Asian markets are out of favor and have fallen under a shadow of uncertainty that is hard to dispel.
That’s a shame because investors risk overlooking one of the most promising investment stories in the world right now: India. Before you start complaining about stalled reforms and the end of Prime Minister Narendra Modi’s political honeymoon, there’s a lot going on that has big implications for bond investors.
The story really isn’t about Modi. This story is about the governor of the Reserve Bank of India (RBI), Raghuram Rajan, who is the first Indian central bank head to explicitly target inflation.
Rajan has helped restore credibility to Indian monetary policy. While inflation at some 4.4% may seem high to the rest of the world, this is a country where prices used to rise at double-digit rates when poor monsoon rains led to food shortages.
Rajan has helped restore credibility to Indian monetary policy.
Some credit must go to cheaper oil (India is a major importer), but we think Rajan’s role cannot be underestimated. He is probably the best central banker in the world right now.
As chief economist at the International Monetary Fund, he warned central banks of the growing risks that were in the global financial system almost three years before the collapse of Lehman Brothers in 2008. When our senior fund manager met him earlier this year (2015), he reported back that Rajan is even more impressive in person.
Rajan, the inflation buster, is targeting consumer price inflation of 4% (plus or minus two percentage points). He has Modi’s full backing because this target is in line with the prime minister’s desire to raise the real incomes of India’s poorest people.
Our confidence in the RBI’s ability to maintain its inflation target is strengthened by the structural reforms being pushed through by Modi, despite what you may have read in the newspapers about delays and setbacks.
The best example is the way food inflation has been kept under control, despite poor monsoons for two consecutive years. Modi’s government has been very successful in getting grain supplies to areas in need and in deterring hoarding. All of this shows a remarkable degree of competence.
Why is this important for fixed-income investors? Well, if Rajan manages to keep inflation at these levels, then investors must ask themselves why 10-year local currency government bonds yield more than 7.5%. If inflation expectations going forward are around 4%, this suggests the 10-year “risk-free” cost of money should be much lower.
The answer could simply be that the government needs to pay a high “risk premium” because it’s a risky borrower. Certainly, India was risky in the past because the government and the central bank lacked credibility and earlier reform efforts didn’t go far enough.
Even now, Indian local currency government bonds are rated lower than their Chinese counterparts by both Standard & Poor’s and Moody’s, while Chinese 10-year government debt yields just over 3%, less than half the yield of bonds issued by India.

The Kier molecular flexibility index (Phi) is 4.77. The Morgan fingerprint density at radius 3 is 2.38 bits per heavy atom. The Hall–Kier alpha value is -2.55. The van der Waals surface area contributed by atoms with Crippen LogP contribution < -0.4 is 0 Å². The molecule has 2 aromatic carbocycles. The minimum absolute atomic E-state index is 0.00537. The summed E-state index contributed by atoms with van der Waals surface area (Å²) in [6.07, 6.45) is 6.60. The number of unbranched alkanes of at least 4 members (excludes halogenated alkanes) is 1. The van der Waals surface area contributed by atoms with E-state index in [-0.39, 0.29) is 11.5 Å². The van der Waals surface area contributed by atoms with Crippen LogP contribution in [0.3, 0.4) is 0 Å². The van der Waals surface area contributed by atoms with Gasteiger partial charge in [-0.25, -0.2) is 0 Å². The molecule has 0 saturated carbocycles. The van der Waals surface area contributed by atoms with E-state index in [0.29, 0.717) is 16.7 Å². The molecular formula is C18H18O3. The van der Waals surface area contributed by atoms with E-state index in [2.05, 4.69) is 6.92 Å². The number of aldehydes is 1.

But India has come a long way since 2013 when the country’s vulnerability to capital flight was exposed during the so-called “taper tantrum.” That was after former U.S. Federal Reserve Chair Ben Bernanke caused panic by talking about an end to central bank stimulus. Back then, India was considered a weak link in the emerging markets, burdened with chronic deficits on both the fiscal and current accounts.
Today, the country is the brightest star within the BRICs (Brazil, Russia, India and China) constellation, as data show that economic growth may be faster than China’s, government finances are in better health and the rupee has proven to be one of the more resilient emerging-market currencies against a reinvigorated dollar.
That’s why we think Indian country risk is massively mispriced. Rupee-denominated government bonds should not yield this much. The risk premium for India is too high and should fall.
If we’re right–inflation is down for good and other low-key reforms can bring benefits to the economy–there’s a potential for the term structure of Indian interest rates to fall. Bond prices will rise as yields decline. Lower borrowing costs will help companies grow, which should raise earnings and benefit share prices. The combination of economic improvement and rising asset prices will likely attract foreign portfolio investment, and more capital inflows can strengthen the rupee.
Not much is certain going into 2016, but we feel that India may be headed in a positive direction from an economic standpoint.
Foreign securities are more volatile, harder to price and less liquid than U.S. securities. They are subject to different accounting and regulatory standards, and political and economic risks. These risks are enhanced in emerging markets countries.
Fixed income securities are subject to certain risks including, but not limited to: interest rate (changes in interest rates may cause a decline in the market value of an investment), credit (changes in the financial condition of the issuer, borrower, counterparty, or underlying collateral), prepayment (debt issuers may repay or refinance their loans or obligations earlier than anticipated), and extension (principal repayments may not occur as quickly as anticipated, causing the expected maturity of a security to increase).